Lhowe, Mary, Ed. (1994). After the Cold War: The U.S. Role in Europe's Transition. Revised. [and] Teacher's Resource Book. These materials explore the decisions that face the United States as a result of the changes in the past decade in the countries of Eastern Europe and the former Soviet Union. The background readings allow students to examine such questions of values and foreign policy as: (1) Should the United States remain committed to its Western European allies?; (2) How should we respond to conflict in the region?; and (3) What is the U.S. role in the world now that Soviet communism is no more? The student booklet provides a framework for considering such issues by presenting policy choices, or options, that lay out distinct viewpoints about what U.S. policy toward Europe should be. The background readings are to provide an understanding of how the history of the regions from World War I to the present has shaped the questions of today. The options for student discussion include: (1) "Promote Western Values"; (2) "Protect Our Interests"; (3) "Beyond Europe"; and (4) "Reduce Our Obligations." The accompanying teacher's resource book contains a 10-day plan and student activities. The first six days of the lesson plan are meant to reinforce key concepts raised in the student background readings. Days seven and eight feature a simulation in which students assume the roles of advocates for the four discussion options. The final two days of the lesson plan engage students in clarifying their own views on the United States' role in Europe, and ultimately, in developing their own proposals for the United States' European role. Descriptors: Disarmament, Foreign Countries, Foreign Policy, Global Approach

Stichter, Charlotte (1986). When Tempers Flare, Let Trained Student Mediators Put Out the Flames, American School Board Journal. Describes a student mediator program developed in elementary schools in San Francisco and New York City that successfully trains students to mediate conflict resolutions between students. A key to developing such programs is to educate the students in how the system works before getting into the process. Includes a resource list. Descriptors: Antisocial Behavior, Conflict Resolution, Decision Making, Elementary Secondary Education

Carter, Susanne (1992). Reshaping the War Experience: Women's War Fiction, Feminist Teacher. Contends that war fiction published by U.S. women has evolved as a genre of its own in the twentieth century. Asserts that the common element that unites this otherwise diverse body of literature is the constant reminder that women as well as men are participants and victims in war. Descriptors: Ethnic Groups, Females, Fiction, Higher Education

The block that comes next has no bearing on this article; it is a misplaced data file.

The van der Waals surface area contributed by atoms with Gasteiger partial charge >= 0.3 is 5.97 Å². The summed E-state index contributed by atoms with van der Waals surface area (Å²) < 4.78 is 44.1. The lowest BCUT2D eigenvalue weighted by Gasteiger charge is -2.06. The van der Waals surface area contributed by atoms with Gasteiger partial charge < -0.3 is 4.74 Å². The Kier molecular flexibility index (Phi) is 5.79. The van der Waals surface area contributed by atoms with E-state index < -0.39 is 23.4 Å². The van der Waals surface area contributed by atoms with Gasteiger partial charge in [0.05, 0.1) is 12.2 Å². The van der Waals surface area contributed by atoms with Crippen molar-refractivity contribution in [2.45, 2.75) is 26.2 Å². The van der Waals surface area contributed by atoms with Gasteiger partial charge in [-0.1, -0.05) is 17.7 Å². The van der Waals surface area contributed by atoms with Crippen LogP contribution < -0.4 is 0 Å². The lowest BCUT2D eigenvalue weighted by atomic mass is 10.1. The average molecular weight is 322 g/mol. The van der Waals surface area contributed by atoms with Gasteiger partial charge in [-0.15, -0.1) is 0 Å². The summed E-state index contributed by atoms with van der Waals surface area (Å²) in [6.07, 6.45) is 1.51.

Lapid, Ilana (1995). From the Hobbesian Floor to the Kantian Ceiling: UN Intervention as a Practical-Idealist Challenge, Social Studies. Contends that the United Nations (UN) is redefining its role in the international community. Discusses whether the UN should follow a national sovereignty path or one that recognizes the erosion of the national state. Concludes that humanitarian intervention guided by practical idealism is the correct approach. Descriptors: Developed Nations, Developing Nations, Diplomatic History, Elementary Secondary Education

Boas, Jacob (1990). Resources and Guidelines for Teaching about the Holocaust [and Related Brochures and Poster.]. This resource packet presents a variety of ideas, lesson plans and activities to teach about the Holocaust. Lesson plans in this packet include: (1) "Human Behavior"; (2) "The Teachings of Contempt–Entry Points for Examining the Holocaust: Prejudice, Bigotry, Racism, Stereotypes, Scapegoating"; (3) "The Holocaust"; (4) "Rescue and Human Behavior, Moral Decision Making–The Courage to Care"; and (5) "Processing." Each lesson plan includes: the lesson's objective; a list of materials (e.g., videos, literature, visual aids); a list of activities; and discussion topics. An extensive list of curricular resource materials and a Jewish Media Catalog with educational videotapes on the Holocaust are included. Other materials in the packet include: (1) "'Kristallnacht': The Night of Shattered Glass"; (2) "Everyone is Human"; (3) a brochure explaining the Holocaust Center of Northern California; and (4) "Liberation 1945, Teacher Guide" and "Student Poster Glossary."   [More]  Descriptors: Anti Semitism, Conflict Resolution, Ethnic Bias, Ethnic Discrimination